Monday, December 12, 2016

Lucky to be Alive: Part One

Lucky to be Alive
The Shocking True Story of a Galactic Gangster
Part One

Mankind had no business being on Krakatoa. It was mean, nasty, god awful hell-hole of a planet, full of lava and volcanos and damn near constant earthquakes. The only scrap of the place that you could reliably set foot on was one giant island in the south. Even there you weren't sparred the noxious air and ruined sky.
The only reason anyone was even there was because know else wanted the damn place. Way back in old days, when we were first starting to colonize space, people found this goddamn place, and everyone with half a brain steered clear of it. But there was this group, called themselves The Way or something, real religious nut jobs. No one wanted them around, and they wanted a place where they could oppress each other in peace, so they got Krakatoa. They got to live out their lives in misery, and no one else had to hear from them. It's what they call a win/win situation.
Well, about two hundred years back they found that it actually had a point. See, there's this thing called agrathicite. It's something you mix in with clear aluminum they use for ships and stations and the like, makes the sunlight better or something, easier to grow crops or work on your tan or whatever. They can make it a factory, but apparently Krakatoa was just full of this crap. So, the Crops came knocking, and pretty soon the guys in charge started thinking that maybe ascetic misery wasn't all it was knocked up to be. So, anyway, now it's a rich planet. I mean, they don't do anything with the agrathicite, they’re too lazy or stupid to make stuff there. They just dig it up and ship it off and pocket the money. 
Still, there's a lot of money there, and a big old port for the ships, and a lot of rich bastards with expensive tastes, and a group of religions police who hate the idea of anyone enjoying their lives. Also, a bunch of monks barely able to survive didn't know a damn think about the 'verse, so they had to open their borders, let in people who knew what they're were doing. They call them Lao's. So, that was how I got there. 
 See, I grew up on a green planet. Blue water, open air, real dirt, and rivers that didn't want to kill you. I hated Krakatoa--living underground, the fake air, the hydroponic gardens. Everything about the place is fake, but I was stuck there, and it was "home." My Aunt and Uncle went through the process of becoming citizens of the place, took them years, but when the paperwork finally came through, we were one of the lucky ones. Full rights, medical benefits, everything. I mean, we were still outsiders, but we were bona fide.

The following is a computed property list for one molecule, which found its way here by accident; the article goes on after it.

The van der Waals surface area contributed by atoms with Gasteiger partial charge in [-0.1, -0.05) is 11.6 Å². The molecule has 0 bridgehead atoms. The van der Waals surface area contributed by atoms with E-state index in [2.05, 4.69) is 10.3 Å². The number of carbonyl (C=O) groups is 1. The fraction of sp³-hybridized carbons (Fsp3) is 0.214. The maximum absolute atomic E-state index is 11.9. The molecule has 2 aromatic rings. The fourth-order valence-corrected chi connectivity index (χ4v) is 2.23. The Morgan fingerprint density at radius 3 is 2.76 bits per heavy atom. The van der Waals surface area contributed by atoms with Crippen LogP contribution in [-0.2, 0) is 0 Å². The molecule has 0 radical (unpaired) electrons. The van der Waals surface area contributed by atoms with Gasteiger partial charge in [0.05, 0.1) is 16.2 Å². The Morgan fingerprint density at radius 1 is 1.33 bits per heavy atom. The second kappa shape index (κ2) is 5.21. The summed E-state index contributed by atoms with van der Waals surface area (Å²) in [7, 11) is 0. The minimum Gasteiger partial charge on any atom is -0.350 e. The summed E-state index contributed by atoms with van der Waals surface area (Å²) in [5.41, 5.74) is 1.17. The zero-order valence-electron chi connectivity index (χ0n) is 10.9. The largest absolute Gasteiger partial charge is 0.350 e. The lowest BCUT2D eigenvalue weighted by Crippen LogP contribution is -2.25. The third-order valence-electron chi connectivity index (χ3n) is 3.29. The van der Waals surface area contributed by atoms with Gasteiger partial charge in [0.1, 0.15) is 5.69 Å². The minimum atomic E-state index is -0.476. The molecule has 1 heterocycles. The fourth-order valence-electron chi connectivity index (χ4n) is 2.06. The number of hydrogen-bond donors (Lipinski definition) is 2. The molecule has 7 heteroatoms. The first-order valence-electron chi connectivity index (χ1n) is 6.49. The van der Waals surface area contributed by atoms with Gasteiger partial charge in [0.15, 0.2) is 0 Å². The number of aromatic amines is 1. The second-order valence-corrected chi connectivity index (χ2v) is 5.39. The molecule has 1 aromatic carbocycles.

I think that's why Dehaan liked me. I was a citizen, so I could get anywhere, so the cops wouldn't harass me. But I also wasn't a Follower, so the religious cops didn't have anything on me either. Dehaan was the boss--anything the government or the church or the corps didn't like you doing, he helped you out. Most of it was legal, to one extent or another, just not, you know, 100% legal. Rest of it, well, that's where the real money was. For a price, Dehaan and his Organization could get you just about anything you wanted.
 I was a fixer, someone who  righted things when they went sideways, someone who kept the kiddies in line. Sometimes all it took was a sympathetic ear, others a slap on the wrist. Others, well, I did whatever needed to happen to keep things running smoothly. Anyway, everything really didn't start getting odd until about a year after the Galban War. You ever heard of it? Nah, of course not. Almost a hundred thousand men dead or disfigured, and no one wants to talk about.  Drop in the bucket. Just one of those things. Anyways, I had gotten out the hospital and was ready to get back to my old life. There had been a "restructuring" while I was gone, and now Dehaan was in charge, and I was his guy. He had a lot of guys now, though, and I wasn't entirely sure where I stood with him. So, when my phone rang one day, I was ready for anything.
(The game begins. Initial inspiration is “The main character must [Fight] [Technician], at [Entertainment District], but have to contend with [Trap] while being confronted by [Corporation]. My initial scene is "Move Toward A Thread, Betray/Dispute.")
It was Trong, one of Dehaan's messengers. Nothing was ever really spoken over the cells, unless we could arrange it with scrablers and point to point lasers. There's too many people who like to listen in. He invited me to a noodle shop for luch, and I think it was around lunch time. Anyway, I knew it wasn't an invitation, and we weren't going to meet at some noodle place. I headed over to the tube--the tube was the only way to really get around Krakatoa. I mean, I had my own car, everyone who was anyone had a car, but it took you three times as long to get anywhere trying to get through all those damn tunnels. The tube was faster, and a lot more subtle.
I sat on the right train for about half an hour. Most people on the tube shut everything out with their SmartGoggles or implanted music players or something, but I hate the distraction and the noise. So, I sat there, and waited. I wasn't impatient, this run around and wait thing was just part of the job. If you have a problem with it, go do something else. Anyway, eventually Trong sat down next to me and told me what was going on.